You know what they say about that word “assume,” and what it does to “u” and “me.” Well, I made an assumption in Wednesday’s post about Jon Ossoff’s in-state fund-raising total, and that turned out to be a mistake.
So as not to bury the lede: Ossoff has raised significantly more from Georgians than the $79,000 I calculated in that post. It was actually about $588,000 through his initial filing. That’s obviously a huge difference, and I apologize for publishing the wrong figure.
Now I’ll explain how it happened. The short version is the 97 percent figure in that WSJ graphic I relied on, as outlined in the original post, doesn’t reflect the share of Ossoff’s itemized contributions that came from outside Georgia. That figure is actually about 78 percent. And when you’re talking about $2.6 million, a 19-point swing makes a big difference. About half a million dollars’ worth.
Here’s the longer version: The Ossoff campaign called me to challenge the figure I had for them. I explained how I’d arrived at it, and they sent me a spreadsheet with their numbers. I checked their numbers against what’s filed at the Federal Election Commission’s website, and the campaign is correct.
Let me say here that I didn’t simply run with the WSJ numbers yesterday without doing any verification. I tested my methodology against reports from two of the five Republican candidates listed, and it checked out with them. That’s when I made my assumption: that the other figures, and hence my methodology, would also be correct for the other four candidates, including Ossoff.
It was a bad assumption.
After the call from the Ossoff campaign, I downloaded all six candidates’ FEC reports and checked (or re-checked) them against the figures in Wednesday’s post. For the five Republican candidates, they were all right, or very close to right. For example, both the WSJ and I got 11 percent for Karen Handel’s out-of-state donations. They got 17 percent for Judson Hill, I got 13 percent. The other Republicans were also in the ballpark.
But, as I stated above, when I ran the numbers for Ossoff I got 78 percent instead of 97 percent. Why such a large discrepancy? I’m not totally sure. Maybe, in Ossoff’s case alone, the comparison was not against all itemized contributions, but against all contributions. The Ossoff campaign itself has made that comparison — even though, as I explained in yesterday’s post, that’s really not even fair to themselves because some of the non-itemized contributions are bound to be from Georgians; the public just doesn’t know how many. And when I compared Ossoff’s out-of-state, itemized contributions to his total contributions, I got 93 percent. That’s about as close to the WSJ’s figures as what I got for the Republican candidates, so maybe that’s what happened. There could be another explanation, but at this point I’m not sure it matters. There’s no explanation that reduces Ossoff’s in-state contributions to anything close to $79,000.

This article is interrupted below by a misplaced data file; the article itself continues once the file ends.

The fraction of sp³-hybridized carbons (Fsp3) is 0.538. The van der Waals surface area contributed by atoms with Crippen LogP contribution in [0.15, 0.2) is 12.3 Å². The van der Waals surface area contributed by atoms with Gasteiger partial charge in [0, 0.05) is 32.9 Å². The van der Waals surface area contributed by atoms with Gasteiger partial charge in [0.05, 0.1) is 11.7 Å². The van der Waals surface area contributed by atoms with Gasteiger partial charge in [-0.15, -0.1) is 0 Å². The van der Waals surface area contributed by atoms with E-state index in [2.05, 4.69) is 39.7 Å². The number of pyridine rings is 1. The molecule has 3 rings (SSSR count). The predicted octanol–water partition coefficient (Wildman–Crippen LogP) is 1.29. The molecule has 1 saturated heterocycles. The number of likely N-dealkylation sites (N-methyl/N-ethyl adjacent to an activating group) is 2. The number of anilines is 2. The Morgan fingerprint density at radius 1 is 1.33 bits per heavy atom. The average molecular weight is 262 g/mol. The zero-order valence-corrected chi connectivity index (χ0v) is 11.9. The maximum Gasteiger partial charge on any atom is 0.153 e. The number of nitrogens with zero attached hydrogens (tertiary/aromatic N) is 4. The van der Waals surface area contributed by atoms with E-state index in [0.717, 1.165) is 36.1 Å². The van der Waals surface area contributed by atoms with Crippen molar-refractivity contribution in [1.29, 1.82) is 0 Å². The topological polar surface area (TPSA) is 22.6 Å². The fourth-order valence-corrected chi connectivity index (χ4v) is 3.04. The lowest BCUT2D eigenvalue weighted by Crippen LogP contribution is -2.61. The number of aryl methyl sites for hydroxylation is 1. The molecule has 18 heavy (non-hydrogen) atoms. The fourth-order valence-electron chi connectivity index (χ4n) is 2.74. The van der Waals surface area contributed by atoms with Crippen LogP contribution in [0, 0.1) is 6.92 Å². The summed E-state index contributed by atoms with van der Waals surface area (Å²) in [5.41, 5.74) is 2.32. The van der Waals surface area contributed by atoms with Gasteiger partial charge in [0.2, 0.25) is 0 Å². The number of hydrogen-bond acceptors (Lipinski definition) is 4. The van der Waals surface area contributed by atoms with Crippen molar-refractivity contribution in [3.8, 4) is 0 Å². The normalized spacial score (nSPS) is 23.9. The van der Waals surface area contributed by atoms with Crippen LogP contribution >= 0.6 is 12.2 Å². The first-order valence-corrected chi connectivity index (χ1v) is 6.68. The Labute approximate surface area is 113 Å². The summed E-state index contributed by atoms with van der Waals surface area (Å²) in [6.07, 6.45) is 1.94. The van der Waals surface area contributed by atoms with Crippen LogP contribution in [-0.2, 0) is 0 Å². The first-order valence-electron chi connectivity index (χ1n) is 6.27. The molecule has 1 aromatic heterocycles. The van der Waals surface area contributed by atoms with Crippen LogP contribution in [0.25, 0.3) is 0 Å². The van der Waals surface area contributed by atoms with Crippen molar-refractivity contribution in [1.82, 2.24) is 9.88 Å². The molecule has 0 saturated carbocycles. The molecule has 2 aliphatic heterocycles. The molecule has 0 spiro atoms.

So to be clear, my mistake was verifying only some of the numbers, not all of them. Had I done the latter, I wouldn’t have made this regrettable error.
How does this new information change my analysis from yesterday? The basic point — I think Ossoff is not seeing the kind of local financial boom that would signal an electoral groundswell in the district — remains the same. Admittedly, however, the numbers backing up that opinion aren’t nearly as stark as what I originally wrote. For example, when comparing the in-state total for those five Republicans to his, the ratio is closer to 2:1 rather than 11:1. That’s much less of a gap. At the same time, it is also true that receiving more than a third of the in-state donations in this race is in line with the share of the vote Democrats usually get in Sixth District races. It’s about what you’d expect in a truly contested race (as opposed to the light opposition, electorally and financially, Tom Price faced in the district as an incumbent in recent years).
It also remains true that Ossoff’s in-state/out-of-state proportion is vastly different from the Republicans’. His proportion among itemized contributions is 22 percent in-state, 78 percent out-of-state; the five Republicans’ is pretty much the opposite of that at 83 percent in-state, 17 percent out-of-state. No matter how you slice it, his is a campaign overwhelmingly driven by financial support from outside Georgia.
Finally, while I was wading through the spreadsheets I decided to take the extra step of sorting the Georgia donations by ZIP code to see how many come from the Sixth District vs. other parts of the state. After all, support in the district was the point of the original post.
Here’s what I found:
- Ossoff: about $213,000, or 8 percent of his itemized contributions
- Hill: about $202,000, or 51 percent of his itemized contributions
- Handel: about $175,000, or 46 percent of her itemized contributions
- Bob Gray: about $95,000, or 53 percent of his itemized contributions
- Dan Moody: about $72,000, or 70 percent of his itemized contributions
- Bruce LeVell: about $21,000, or 43 percent of his itemized contributions
Collectively, the Republicans got right at half of their itemized contributions from people who listed ZIP codes in the district, compared to less than 10 percent for Ossoff. Their total of about $565,000 represents a ratio of almost 3:1 over his total (still keeping in mind that non-itemized donations could change matters). So again, not as stark a difference as yesterday’s post portrayed, but still well within the normal Republican/Democrat breakdown in the district rather than a sign of sweeping change.